To review a little, all matter in our universe is made up of empty space, occasionally interspersed with atoms, which themselves are made up of mostly empty spaces, except for a bunch of even smaller stuff called quarks. To use an example that a layman can understand, when you hit yourself on the head with a rock, even though it feels kind of owie, it could be much worse, because both your head and the rock are composed mostly of empty space. Especially your head, if you have this habit.
All these quarks are just random electric charges that pile together until they form matter, or as it is popularly called, "stuff." The behavior of quarks is best explained by quantum mechanics, which no one understands. If you lick the top of a nine-volt battery, and think of what happens to your tongue as a quantum, you understand it nearly as well as most Nobel prize-winners.
Physicists discovered quantum by shooting electrons around and losing some of them. Consider that electrons are very small—there are nearly 100 quiptillion ones in the period at the end of this sentence—and you would think misplacing a few would be no big deal. But it is, and some scientists think that proves that other universes exist, and that's where the missing electrons are.
Naturally these other universes are better than ours. Instead of being made of mostly empty space, like our cheap-o realm of existence, they are made of real stuff, stuff like purple Jell-o, or tofu. In fact, there could be a tofu universe and a purple Jell-o universe. And they could be at war, so that their tofu and purple Jell-o parts could be mixed together. Try not to think about that. The lesson here is never study physics while you are eating lunch.
These better universes influence ours, because they can. Stuff from them could even poke through into ours. In a more scientifically aware future, when your wife discovers a pair of strange panties on the bench seat in your minivan, the explanation "It must have come from another universe, honey," will be acceptable, so it's not all bad news.
Better quality universes may also imply that our universe is not real at all, but a hologram or a picture show put on for the amusement of other universes. The question is, if our universe is a hologram, who is watching? And what kind of hyper 3-D glasses are they wearing? And what are their favorite shows? These are questions that are only beginning to be answered. First off, it's obvious they have patience. Thirteen billion years is a long time to sit in a theater, even if you have brought a tub containing a whole hot buttered popcorn universe. It is doubtful, however, that they are watching us. Our universe is more like a fireworks show than a TV channel. Here on Earth, we welcome the occasional asteroid smash, but by and large the spectacular stuff—supernovas, neutron stars, galaxies colliding—happens on a much larger scale and far away.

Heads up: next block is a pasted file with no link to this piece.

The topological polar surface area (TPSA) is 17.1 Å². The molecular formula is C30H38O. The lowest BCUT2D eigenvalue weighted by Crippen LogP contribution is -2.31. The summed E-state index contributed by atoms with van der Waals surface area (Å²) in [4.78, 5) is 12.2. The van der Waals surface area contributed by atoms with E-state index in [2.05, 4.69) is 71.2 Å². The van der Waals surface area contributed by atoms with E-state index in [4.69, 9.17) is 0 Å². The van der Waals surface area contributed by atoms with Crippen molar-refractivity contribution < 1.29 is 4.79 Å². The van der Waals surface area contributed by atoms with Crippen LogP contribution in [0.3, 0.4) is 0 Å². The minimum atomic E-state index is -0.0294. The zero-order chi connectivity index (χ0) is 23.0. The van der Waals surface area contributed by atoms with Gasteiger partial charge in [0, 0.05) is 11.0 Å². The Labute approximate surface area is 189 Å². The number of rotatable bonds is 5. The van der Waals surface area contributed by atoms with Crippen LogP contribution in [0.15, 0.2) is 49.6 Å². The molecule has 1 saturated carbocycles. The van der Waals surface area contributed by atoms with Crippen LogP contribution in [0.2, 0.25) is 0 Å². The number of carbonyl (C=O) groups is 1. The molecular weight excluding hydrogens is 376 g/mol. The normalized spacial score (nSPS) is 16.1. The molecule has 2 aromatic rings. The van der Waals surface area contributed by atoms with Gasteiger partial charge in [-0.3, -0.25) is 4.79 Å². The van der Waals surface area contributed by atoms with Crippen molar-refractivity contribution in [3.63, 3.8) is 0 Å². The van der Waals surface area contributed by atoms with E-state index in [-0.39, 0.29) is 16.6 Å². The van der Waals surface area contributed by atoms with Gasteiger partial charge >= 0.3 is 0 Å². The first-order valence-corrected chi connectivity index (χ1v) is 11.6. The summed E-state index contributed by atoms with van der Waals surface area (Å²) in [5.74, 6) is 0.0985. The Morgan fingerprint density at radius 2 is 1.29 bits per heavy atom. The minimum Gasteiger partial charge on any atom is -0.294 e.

The sad fact is that we can enjoy all the world wars and random murders we want, but it's doubtful other universe audiences care. What they are really looking forward to is our Milky Way getting t-boned by the next galaxy over about four billion years from now. It should be quite a show, and other universe people that don't have the time to watch it live certainly have their DVR's set for it.
So there you have it. We're made of nothing, and exist as sort of a IMAX theater for vastly superior mulitversal beings. Science marches on, and if you don't like where it's heading, here's a nine-volt battery to lick. And a rock. You know what to do with it.